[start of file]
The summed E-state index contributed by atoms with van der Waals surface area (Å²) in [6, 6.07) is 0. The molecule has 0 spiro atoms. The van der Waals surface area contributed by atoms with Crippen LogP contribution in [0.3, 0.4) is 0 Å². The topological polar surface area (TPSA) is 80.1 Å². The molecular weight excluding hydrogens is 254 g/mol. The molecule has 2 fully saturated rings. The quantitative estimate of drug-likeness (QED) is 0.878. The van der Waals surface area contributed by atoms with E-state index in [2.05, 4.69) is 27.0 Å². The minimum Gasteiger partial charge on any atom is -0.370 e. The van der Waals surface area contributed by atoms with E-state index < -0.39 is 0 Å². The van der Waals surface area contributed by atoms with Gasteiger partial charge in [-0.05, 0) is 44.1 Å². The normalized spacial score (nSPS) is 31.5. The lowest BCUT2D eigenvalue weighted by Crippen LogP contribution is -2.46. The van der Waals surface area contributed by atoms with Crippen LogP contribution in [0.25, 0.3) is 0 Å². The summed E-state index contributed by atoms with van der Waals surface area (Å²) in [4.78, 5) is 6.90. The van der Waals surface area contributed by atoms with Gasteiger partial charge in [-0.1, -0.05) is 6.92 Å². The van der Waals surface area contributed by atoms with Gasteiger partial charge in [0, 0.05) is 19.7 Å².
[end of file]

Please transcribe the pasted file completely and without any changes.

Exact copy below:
The summed E-state index contributed by atoms with van der Waals surface area (Å²) in [6, 6.07) is 0. The molecule has 0 spiro atoms. The van der Waals surface area contributed by atoms with Crippen LogP contribution in [0.3, 0.4) is 0 Å². The topological polar surface area (TPSA) is 80.1 Å². The molecular weight excluding hydrogens is 254 g/mol. The molecule has 2 fully saturated rings. The quantitative estimate of drug-likeness (QED) is 0.878. The van der Waals surface area contributed by atoms with E-state index in [2.05, 4.69) is 27.0 Å². The minimum Gasteiger partial charge on any atom is -0.370 e. The van der Waals surface area contributed by atoms with E-state index < -0.39 is 0 Å². The van der Waals surface area contributed by atoms with Gasteiger partial charge in [-0.05, 0) is 44.1 Å². The normalized spacial score (nSPS) is 31.5. The lowest BCUT2D eigenvalue weighted by Crippen LogP contribution is -2.46. The van der Waals surface area contributed by atoms with Crippen LogP contribution in [0.25, 0.3) is 0 Å². The summed E-state index contributed by atoms with van der Waals surface area (Å²) in [4.78, 5) is 6.90. The van der Waals surface area contributed by atoms with Gasteiger partial charge in [-0.1, -0.05) is 6.92 Å². The van der Waals surface area contributed by atoms with Gasteiger partial charge in [0, 0.05) is 19.7 Å².